When the bed is pulled out, the aisle becomes very narrow and difficult to walk through; but the bed is so much nicer now! The aisle side of the bed, however, has to be supported now. So, as you see in the picture, I had to add legs onto the pull out section. I also had to re-engineer the sliders that let the bed pull out. What I wound up doing, was taking the sliders from the original front gaucho and adding them to the sliders on the side gaucho. This allows the bed to pull out that extra 9 inches.
These old gaucho beds are made up of three sections of mattress. The seat cushion and the back cushion are attached to each other on a cloth hinge so that the bed will fold up into a sofa. If you look at the picture, you can see a filler cushion next to the wall that makes up the rest of the mattress when you are sleeping. This system works OK, but there is a problem: Sometimes in the middle of the night, you wake up to find that your elbow or your knee has managed to slip down between the back cushion and the filler cushion. I put up with this for years. Then, I discovered "the flap"! I sewed a flap onto the top of the seat back cushion. Along the edge is sewn a piece of velcro. Put the hook part on the flap and the loop part on the filler cushion. With this upholstery, the loop part of the Velcro was not necessary since the upholstery itself sticks to the hook part of the velcro sufficiently. Now my knees and my elbows stay on top of the mattress at night. I like it! The flap is on the top of the back cushion when the bed is a sofa. A few small pieces of loop velcro on the backside of the back cushion are all that is necessary to hold the flap in place when it's not being used. So, it's not really visible when you look at the sofa.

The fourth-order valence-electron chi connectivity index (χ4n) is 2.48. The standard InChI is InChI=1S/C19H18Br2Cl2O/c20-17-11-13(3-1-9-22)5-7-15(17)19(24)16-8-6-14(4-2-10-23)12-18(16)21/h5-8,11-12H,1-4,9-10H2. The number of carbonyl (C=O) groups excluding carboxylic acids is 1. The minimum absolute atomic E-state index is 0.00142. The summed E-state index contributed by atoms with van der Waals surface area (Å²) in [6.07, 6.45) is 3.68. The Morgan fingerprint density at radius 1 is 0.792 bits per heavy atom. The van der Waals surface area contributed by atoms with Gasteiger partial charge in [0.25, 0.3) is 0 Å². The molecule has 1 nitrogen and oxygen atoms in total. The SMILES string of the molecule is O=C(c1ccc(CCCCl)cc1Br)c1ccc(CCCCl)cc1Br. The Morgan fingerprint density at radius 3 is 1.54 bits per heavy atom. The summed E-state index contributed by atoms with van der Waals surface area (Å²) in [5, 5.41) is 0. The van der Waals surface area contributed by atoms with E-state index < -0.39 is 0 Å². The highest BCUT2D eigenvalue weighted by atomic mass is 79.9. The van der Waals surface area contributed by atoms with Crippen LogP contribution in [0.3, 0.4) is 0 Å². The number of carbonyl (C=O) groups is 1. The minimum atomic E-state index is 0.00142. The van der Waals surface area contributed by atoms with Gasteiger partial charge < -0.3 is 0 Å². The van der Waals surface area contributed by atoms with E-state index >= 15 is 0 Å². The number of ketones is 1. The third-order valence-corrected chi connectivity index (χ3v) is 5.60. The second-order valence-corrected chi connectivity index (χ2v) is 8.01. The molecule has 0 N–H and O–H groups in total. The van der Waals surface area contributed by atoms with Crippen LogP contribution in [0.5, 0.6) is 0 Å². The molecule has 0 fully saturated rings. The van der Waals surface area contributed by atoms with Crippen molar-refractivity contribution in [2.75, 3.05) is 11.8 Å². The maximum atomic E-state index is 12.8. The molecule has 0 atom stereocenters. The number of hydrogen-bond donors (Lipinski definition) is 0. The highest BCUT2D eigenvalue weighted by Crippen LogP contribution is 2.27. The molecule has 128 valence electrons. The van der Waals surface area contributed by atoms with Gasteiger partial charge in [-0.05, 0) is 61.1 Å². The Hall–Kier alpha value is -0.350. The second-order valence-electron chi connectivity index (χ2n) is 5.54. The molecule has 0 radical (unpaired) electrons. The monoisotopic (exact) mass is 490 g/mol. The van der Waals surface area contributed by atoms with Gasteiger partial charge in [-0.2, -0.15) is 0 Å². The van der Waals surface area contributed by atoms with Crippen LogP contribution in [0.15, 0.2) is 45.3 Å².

I considered going back to the original front gaucho to restore the trailer to it's original configuration. When I got the old pieces out of storage to reinstall them, I could see how rotten everything was...which is why I took it out in the first place. While visiting Colin Hyde at GSM Vehicles, he showed me a trailer that had a redesigned front dining area. I liked it, so I re-modeled what I had done before. I made the cushions curve to match the curve of the front wall. Then I put upholstery on the wall all across the front of the trailer. So now, when you sit in the front dining area, you lean back against the padded wall. It is very comfortable to sit there, somewhat like an easy chair. Your back just kind of molds into the curve of the Airstream when you sit there; like the Airstream is hugging you. It feels good.
I left the wooden base of the front seating in it's squared off configuration and just made the cushion have the curve. Colin's trailer design had curved wooden bases that look much nicer than what I have, but mine were already in place and a lot easier to build. Maybe some day I'll rebuild them. One of the reasons I left it the way it was, is that the table I made previously still works to make the dining area into a bed. In the picture you can see the table base on the floor. When it is made into a bed, the cushions used as seat backs are placed on the table area of the bed. A little velcro is needed to keep everything from moving when somebody is sleeping there. There are four seat cushions in this dining area, they all lift off to reveal a large storage area and the water tank against the front wall of the trailer.
The original light fixtures were not very good looking. The shade was made of metal with little holes in it. There was a fiberglass diffuser sheet behind the metal. The metal rusted and stained the fiberglass diffuser. Then a clip broke that held one of the shades onto the wall. So, I decided to create some new stained glass shades for the light fixtures. These original light fixtures still have one 12 volt bulb and one 120 volt bulb. I replaced the old incandescent light bulb with one of the new "twist" fluorescent bulbs. Instead of burning 60 watts, it uses 13 watts to make the same amount of light.
In the summer of 2007, I found two hubcaps for the Globe Trotter at a car parts swap meet. The vendor did not know what they were for, but they look just like the hubcaps that came with my trailer when I got it ...except these are not all rusty and crusty. I also found a trim ring that fit the wheel. The trailer never had trim rings, but I like the way it looks with them now.